From Dr. Mercola:
Whether you’re traveling two hours or 12 hours, your first night of sleep in a new bed is usually not restful. While some of the difficulty you’ll experience when you travel is linked to jet lag, there is another factor.
Research published in Current Biology has found that the first night effect (FNE) of disturbed sleep, often regarded as a typical sleep disturbance when sleeping in a bed other than your own, is actually the result of interhemispheric asymmetry.1,2
In other words, one hemisphere of your brain is more vigilant during sleep than the other side in order to monitor your unfamiliar surroundings during sleep. These findings, the result of advanced neuroimaging techniques, explain why your first night at a hotel or your relatives’ doesn’t always give you the rest you need.
Left Brain, Right Brain
Your brain is the most complex organ in your body, responsible for controlling and monitoring all your systems. Your brain is made up of two halves, commonly called the left and right side. The medical term for “side” is “hemisphere.” The right hemisphere of your brain controls the left side of your body, and vice versa.
A typical healthy brain will have approximately 200 billion nerve cells and hundreds of trillions of connections, called synapses.3 Electrical impulses travel over synapses, relaying information.
Only recently has the technology been available to examine those synapses and determine and categorize their function. The number and strength of active synapses fluctuate at different times in your life and with waking and sleeping.4
In general, the left and right hemispheres of your brain process information differently. But to function and communicate, the two sides must work together to see the whole picture and then the details.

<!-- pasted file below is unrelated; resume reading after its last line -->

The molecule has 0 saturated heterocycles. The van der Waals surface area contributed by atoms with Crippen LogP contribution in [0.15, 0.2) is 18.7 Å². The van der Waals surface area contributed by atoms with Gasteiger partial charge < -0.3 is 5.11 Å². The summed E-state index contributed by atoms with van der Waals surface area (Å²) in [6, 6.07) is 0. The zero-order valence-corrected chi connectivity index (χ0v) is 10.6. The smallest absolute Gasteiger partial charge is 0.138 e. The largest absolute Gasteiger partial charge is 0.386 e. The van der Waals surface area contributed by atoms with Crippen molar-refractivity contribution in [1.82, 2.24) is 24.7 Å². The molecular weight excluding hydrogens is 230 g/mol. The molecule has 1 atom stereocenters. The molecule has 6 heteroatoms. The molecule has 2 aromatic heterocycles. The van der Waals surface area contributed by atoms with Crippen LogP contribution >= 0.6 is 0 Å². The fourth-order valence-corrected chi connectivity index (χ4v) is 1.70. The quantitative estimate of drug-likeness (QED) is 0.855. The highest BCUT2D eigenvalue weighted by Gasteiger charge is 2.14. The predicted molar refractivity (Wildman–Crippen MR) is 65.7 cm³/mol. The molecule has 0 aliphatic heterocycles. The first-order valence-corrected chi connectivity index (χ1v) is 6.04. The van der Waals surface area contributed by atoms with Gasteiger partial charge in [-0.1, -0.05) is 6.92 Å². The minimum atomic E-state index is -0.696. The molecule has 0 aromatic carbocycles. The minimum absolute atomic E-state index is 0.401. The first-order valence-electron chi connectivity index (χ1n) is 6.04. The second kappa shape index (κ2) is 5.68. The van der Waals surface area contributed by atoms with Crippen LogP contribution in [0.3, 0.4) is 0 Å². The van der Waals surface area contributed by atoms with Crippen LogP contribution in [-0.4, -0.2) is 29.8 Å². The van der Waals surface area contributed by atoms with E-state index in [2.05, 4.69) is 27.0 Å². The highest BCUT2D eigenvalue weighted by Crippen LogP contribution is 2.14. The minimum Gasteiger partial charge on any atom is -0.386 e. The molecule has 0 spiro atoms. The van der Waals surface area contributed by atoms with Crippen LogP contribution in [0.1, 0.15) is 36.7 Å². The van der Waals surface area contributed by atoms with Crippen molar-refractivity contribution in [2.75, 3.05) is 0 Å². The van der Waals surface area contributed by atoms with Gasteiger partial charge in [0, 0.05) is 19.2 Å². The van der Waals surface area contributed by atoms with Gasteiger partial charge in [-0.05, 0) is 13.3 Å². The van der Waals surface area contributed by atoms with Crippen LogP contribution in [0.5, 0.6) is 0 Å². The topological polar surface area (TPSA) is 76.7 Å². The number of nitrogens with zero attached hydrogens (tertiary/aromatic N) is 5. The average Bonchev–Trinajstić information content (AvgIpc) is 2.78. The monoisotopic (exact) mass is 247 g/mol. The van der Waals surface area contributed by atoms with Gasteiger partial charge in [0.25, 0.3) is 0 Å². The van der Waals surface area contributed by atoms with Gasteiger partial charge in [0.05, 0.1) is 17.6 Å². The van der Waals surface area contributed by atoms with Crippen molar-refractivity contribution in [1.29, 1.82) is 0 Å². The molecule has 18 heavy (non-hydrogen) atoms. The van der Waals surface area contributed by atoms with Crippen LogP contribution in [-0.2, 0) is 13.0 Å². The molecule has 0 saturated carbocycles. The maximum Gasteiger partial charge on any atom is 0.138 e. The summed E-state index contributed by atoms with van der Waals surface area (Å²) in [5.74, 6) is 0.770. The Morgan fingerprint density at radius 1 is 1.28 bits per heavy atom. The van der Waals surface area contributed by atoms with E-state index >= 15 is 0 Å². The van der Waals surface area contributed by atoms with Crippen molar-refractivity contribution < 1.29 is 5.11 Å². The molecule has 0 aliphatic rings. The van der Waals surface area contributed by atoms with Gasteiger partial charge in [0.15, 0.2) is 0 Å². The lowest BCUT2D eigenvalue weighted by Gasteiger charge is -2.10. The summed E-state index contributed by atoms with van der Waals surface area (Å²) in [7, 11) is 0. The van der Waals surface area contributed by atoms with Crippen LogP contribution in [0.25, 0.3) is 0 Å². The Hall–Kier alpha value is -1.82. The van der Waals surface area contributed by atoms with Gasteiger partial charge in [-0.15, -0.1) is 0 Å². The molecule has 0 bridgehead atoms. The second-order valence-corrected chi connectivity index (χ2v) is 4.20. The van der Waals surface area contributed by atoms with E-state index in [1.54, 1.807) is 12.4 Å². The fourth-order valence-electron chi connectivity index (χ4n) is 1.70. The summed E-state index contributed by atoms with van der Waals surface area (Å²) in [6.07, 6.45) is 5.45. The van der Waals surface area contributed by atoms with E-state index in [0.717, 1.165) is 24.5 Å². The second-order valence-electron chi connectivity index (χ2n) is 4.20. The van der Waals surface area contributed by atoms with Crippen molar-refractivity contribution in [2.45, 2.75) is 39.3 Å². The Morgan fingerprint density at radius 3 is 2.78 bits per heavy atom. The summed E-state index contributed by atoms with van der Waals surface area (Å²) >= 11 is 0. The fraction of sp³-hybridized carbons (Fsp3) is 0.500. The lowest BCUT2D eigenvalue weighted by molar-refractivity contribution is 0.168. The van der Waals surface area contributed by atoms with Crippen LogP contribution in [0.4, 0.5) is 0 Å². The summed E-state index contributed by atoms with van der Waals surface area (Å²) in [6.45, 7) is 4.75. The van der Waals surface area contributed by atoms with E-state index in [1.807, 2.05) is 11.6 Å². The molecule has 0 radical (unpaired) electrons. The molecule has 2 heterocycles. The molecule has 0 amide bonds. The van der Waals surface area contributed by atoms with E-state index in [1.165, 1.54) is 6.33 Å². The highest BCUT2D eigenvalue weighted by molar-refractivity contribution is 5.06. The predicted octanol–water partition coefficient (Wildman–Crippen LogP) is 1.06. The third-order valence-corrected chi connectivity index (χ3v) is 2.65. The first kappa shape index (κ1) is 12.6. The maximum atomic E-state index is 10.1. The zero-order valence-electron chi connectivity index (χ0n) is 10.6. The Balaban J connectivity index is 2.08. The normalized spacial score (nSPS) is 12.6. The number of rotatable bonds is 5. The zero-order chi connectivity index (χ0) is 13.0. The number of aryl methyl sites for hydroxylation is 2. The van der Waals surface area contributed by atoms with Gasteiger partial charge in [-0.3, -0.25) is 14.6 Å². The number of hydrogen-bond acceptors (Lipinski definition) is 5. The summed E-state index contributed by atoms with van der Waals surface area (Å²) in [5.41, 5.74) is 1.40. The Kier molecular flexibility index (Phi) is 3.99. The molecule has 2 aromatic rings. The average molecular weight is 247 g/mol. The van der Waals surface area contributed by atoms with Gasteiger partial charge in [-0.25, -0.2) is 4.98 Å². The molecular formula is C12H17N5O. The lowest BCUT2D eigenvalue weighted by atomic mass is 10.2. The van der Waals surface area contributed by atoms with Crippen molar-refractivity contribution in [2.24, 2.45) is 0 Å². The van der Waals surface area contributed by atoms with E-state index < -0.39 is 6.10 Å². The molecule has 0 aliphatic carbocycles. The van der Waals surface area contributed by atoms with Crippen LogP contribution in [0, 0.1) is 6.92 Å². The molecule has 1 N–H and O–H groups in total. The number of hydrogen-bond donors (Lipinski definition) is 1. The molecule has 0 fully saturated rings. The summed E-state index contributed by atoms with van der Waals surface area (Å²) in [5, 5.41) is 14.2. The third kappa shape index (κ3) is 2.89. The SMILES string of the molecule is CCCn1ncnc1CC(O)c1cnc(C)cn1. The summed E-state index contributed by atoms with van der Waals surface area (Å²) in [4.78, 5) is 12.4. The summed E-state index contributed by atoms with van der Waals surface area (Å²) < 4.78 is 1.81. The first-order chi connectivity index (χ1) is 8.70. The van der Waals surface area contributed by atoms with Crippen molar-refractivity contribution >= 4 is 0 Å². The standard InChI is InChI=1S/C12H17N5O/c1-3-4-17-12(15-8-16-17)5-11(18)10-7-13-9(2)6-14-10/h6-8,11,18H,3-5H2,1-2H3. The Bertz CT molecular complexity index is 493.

Left-brain thinkers are often more analytical and verbal, while right-brain thinkers are more non-verbal and intuitive. Left-brain thinkers are logical and right-brain thinkers are creative.
One side of the brain is not superior over the other, and both are needed to give you a balanced approach to evaluating any given situation.
At one time, sleep was considered an inactive or passive state when both your body and brain were in the “off” position. Today, we know it is during sleep that your brain does most of the housekeeping duties, getting rid of damaging toxins.5
This house cleaning reduces your risk of Alzheimer’s and other forms of dementia as you age. During sleep, your brain goes through characteristic cycles of activity, affecting your perception of quality, restful sleep.
The two most distinctive cycles are rapid eye movement (REM) and non-rapid eye movement (NREM) sleep cycles. Many sleep experts believe that you dream more frequently and more vividly during REM sleep.
Your pattern of REM to NREM sleep is distinctive during the night. The average length of time in the first REM/NREM cycle is between 70 and 100 minutes, while the second and later cycles are usually between 90 and 120 minutes.
Scientists have not identified a